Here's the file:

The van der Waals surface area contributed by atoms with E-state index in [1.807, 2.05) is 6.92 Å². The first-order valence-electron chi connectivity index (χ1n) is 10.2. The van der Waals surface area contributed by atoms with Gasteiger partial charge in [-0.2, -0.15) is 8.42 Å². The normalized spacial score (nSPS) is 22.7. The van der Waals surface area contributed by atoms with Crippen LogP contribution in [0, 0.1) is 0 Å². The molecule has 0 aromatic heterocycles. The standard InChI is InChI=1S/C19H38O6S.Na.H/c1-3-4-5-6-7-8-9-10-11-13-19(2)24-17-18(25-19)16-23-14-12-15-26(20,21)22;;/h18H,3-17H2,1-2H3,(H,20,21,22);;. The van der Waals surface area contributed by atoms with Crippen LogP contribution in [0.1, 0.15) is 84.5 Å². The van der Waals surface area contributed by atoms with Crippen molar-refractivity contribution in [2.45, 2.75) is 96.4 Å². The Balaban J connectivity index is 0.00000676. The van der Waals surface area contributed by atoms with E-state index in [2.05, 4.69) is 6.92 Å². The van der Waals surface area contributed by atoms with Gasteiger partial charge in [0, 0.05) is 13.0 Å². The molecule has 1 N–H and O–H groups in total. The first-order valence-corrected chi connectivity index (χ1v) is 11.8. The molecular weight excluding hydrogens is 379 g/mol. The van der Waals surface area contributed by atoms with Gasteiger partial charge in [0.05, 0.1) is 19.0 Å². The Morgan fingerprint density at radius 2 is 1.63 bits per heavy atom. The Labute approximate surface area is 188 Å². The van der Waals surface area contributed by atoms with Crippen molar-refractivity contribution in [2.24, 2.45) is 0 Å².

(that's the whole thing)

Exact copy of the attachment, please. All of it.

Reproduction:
The van der Waals surface area contributed by atoms with E-state index in [1.807, 2.05) is 6.92 Å². The first-order valence-electron chi connectivity index (χ1n) is 10.2. The van der Waals surface area contributed by atoms with Gasteiger partial charge in [-0.2, -0.15) is 8.42 Å². The normalized spacial score (nSPS) is 22.7. The van der Waals surface area contributed by atoms with Crippen LogP contribution in [0, 0.1) is 0 Å². The molecule has 0 aromatic heterocycles. The standard InChI is InChI=1S/C19H38O6S.Na.H/c1-3-4-5-6-7-8-9-10-11-13-19(2)24-17-18(25-19)16-23-14-12-15-26(20,21)22;;/h18H,3-17H2,1-2H3,(H,20,21,22);;. The van der Waals surface area contributed by atoms with Crippen LogP contribution in [0.1, 0.15) is 84.5 Å². The van der Waals surface area contributed by atoms with Crippen molar-refractivity contribution in [2.45, 2.75) is 96.4 Å². The Balaban J connectivity index is 0.00000676. The van der Waals surface area contributed by atoms with E-state index in [2.05, 4.69) is 6.92 Å². The van der Waals surface area contributed by atoms with Gasteiger partial charge in [0, 0.05) is 13.0 Å². The molecule has 1 N–H and O–H groups in total. The first-order valence-corrected chi connectivity index (χ1v) is 11.8. The molecular weight excluding hydrogens is 379 g/mol. The van der Waals surface area contributed by atoms with Gasteiger partial charge in [0.05, 0.1) is 19.0 Å². The Morgan fingerprint density at radius 2 is 1.63 bits per heavy atom. The Labute approximate surface area is 188 Å². The van der Waals surface area contributed by atoms with Crippen molar-refractivity contribution in [2.24, 2.45) is 0 Å².